IN patients with chronic renal failure requiring maintenance dialysis, hypertension is frequently difficult to control without bilateral nephrectomy. Because of surgical risks in uremic patients, and also because of the complicating postnephrectomy anemias and problems in fluid and electrolyte balance, it is desirable to avoid nephrectomy. This is true particularly in view of the observed occasional improvement in renal function after several months of dialysis.
Recently there have been reports on the value of propranolol hydrochloride in controlling severe hypertension in nonuremic patients.1 We are reporting a trial of this drug in patients with uremia.
Patients and Methods
Six of the 20 patients on the longterm dialysis program have had persistent hypertension, despite therapy with furosemide, methyldopa, hydralazine hydrochloride, and guanethidine sulfate, and rigorous control of sodium intake and weight gain between dialyses. Many were experiencing postural hypotensive effects, drowsiness, and impotence, and were therefore at the limit of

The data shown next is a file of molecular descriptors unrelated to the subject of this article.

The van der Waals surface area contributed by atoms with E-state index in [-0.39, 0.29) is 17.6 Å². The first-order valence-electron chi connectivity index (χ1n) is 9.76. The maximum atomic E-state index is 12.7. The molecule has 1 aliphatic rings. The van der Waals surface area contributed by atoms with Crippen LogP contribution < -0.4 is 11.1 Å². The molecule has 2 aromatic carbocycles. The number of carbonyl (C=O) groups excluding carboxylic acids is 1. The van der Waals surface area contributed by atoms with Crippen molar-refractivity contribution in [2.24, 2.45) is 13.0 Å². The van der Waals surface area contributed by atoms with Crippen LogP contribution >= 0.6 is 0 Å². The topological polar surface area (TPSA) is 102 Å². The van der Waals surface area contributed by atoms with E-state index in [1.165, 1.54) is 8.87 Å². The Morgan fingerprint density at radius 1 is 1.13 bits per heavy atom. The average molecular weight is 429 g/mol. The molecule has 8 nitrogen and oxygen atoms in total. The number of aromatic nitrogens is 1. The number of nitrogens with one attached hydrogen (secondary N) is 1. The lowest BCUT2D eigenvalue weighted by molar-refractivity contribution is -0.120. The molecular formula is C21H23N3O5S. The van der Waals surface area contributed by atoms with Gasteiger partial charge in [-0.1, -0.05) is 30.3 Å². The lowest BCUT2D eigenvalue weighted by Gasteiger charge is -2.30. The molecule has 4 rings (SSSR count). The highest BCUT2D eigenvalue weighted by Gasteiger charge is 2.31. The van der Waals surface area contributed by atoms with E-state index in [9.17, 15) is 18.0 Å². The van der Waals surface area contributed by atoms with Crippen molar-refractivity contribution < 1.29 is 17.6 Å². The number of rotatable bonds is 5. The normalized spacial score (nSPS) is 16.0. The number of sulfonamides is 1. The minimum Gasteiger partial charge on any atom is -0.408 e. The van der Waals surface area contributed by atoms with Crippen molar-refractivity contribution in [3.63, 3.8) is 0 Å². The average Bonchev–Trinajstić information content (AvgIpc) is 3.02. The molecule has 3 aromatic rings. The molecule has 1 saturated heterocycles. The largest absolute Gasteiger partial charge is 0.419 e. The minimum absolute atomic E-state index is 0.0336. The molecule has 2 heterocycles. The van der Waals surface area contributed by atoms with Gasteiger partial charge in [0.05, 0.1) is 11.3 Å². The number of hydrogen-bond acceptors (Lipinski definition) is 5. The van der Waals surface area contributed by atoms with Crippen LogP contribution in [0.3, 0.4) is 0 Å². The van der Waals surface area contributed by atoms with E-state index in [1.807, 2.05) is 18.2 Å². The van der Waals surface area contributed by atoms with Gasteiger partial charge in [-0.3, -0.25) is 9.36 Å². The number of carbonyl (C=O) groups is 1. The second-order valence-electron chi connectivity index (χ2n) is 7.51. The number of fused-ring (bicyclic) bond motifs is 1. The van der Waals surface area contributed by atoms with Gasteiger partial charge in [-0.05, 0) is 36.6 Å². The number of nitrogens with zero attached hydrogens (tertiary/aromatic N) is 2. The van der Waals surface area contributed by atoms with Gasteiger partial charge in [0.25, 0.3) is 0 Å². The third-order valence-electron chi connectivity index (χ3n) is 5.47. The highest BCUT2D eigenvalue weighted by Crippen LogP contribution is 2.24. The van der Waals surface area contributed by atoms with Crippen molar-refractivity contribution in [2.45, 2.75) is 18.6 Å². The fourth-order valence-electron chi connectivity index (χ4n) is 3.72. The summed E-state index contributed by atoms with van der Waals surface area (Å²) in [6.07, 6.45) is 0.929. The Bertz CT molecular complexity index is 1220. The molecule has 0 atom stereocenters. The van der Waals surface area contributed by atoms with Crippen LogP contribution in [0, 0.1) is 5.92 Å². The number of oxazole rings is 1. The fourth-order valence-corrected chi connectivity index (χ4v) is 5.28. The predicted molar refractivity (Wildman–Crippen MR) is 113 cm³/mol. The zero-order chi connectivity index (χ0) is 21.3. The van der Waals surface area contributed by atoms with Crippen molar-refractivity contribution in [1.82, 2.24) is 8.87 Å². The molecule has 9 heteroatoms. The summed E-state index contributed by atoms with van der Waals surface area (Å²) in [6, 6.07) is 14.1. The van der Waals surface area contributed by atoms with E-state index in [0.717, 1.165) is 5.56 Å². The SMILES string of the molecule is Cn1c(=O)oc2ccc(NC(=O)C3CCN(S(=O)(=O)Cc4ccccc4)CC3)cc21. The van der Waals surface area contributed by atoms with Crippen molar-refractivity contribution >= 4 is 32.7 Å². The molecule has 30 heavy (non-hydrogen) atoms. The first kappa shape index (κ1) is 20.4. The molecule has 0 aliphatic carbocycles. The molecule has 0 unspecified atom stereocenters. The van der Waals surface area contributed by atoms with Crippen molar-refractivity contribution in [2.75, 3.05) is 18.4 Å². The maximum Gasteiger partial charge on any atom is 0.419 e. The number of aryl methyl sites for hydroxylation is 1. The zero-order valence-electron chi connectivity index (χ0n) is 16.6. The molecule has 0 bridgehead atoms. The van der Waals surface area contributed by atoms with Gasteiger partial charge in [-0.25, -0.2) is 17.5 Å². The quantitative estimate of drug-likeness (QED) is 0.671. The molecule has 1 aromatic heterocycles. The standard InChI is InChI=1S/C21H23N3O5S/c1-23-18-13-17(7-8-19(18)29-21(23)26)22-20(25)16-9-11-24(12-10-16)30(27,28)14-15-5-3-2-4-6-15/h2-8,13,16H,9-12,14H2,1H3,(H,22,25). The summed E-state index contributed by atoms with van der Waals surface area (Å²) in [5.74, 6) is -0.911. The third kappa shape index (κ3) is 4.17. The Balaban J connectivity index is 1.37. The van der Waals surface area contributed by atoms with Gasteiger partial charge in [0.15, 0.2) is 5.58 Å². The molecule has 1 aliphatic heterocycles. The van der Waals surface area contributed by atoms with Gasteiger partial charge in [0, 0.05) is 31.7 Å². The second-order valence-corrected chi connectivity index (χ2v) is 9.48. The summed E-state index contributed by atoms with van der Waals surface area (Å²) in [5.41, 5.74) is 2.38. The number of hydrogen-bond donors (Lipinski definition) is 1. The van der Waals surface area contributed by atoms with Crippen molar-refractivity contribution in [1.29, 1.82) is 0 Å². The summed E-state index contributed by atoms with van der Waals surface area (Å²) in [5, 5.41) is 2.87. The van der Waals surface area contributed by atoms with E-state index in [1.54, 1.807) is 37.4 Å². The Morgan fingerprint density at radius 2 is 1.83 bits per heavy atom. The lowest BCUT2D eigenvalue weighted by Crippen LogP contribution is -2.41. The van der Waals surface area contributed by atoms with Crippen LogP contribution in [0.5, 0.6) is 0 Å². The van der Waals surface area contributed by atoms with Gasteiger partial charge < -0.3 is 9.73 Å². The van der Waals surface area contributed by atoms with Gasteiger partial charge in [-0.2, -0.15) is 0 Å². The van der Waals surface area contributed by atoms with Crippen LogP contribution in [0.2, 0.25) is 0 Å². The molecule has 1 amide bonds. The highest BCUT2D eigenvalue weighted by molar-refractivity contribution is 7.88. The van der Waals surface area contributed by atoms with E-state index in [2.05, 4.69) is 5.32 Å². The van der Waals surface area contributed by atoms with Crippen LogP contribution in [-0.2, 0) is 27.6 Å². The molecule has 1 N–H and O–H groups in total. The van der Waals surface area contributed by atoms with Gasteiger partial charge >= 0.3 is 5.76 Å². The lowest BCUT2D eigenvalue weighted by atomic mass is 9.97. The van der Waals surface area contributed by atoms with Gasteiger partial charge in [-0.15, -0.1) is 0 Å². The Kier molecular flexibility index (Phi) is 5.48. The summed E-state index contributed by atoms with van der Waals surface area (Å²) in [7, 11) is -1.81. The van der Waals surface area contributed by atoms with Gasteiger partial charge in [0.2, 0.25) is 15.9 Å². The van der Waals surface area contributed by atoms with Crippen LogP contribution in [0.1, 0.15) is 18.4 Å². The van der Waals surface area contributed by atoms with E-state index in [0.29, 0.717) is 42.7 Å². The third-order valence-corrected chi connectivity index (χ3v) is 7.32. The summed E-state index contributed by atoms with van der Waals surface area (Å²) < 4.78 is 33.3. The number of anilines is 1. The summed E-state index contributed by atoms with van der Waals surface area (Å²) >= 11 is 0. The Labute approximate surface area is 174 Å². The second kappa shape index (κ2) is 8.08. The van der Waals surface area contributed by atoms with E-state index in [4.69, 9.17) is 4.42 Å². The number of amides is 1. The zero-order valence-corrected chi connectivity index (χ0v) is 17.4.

Smith EC, Dhar SK, Freedman P. Propranolol in the Management of Hypertension in a Long-Term Dialysis Program. JAMA. 1974;229(13):1777–1778. doi:10.1001/jama.1974.03230510051023
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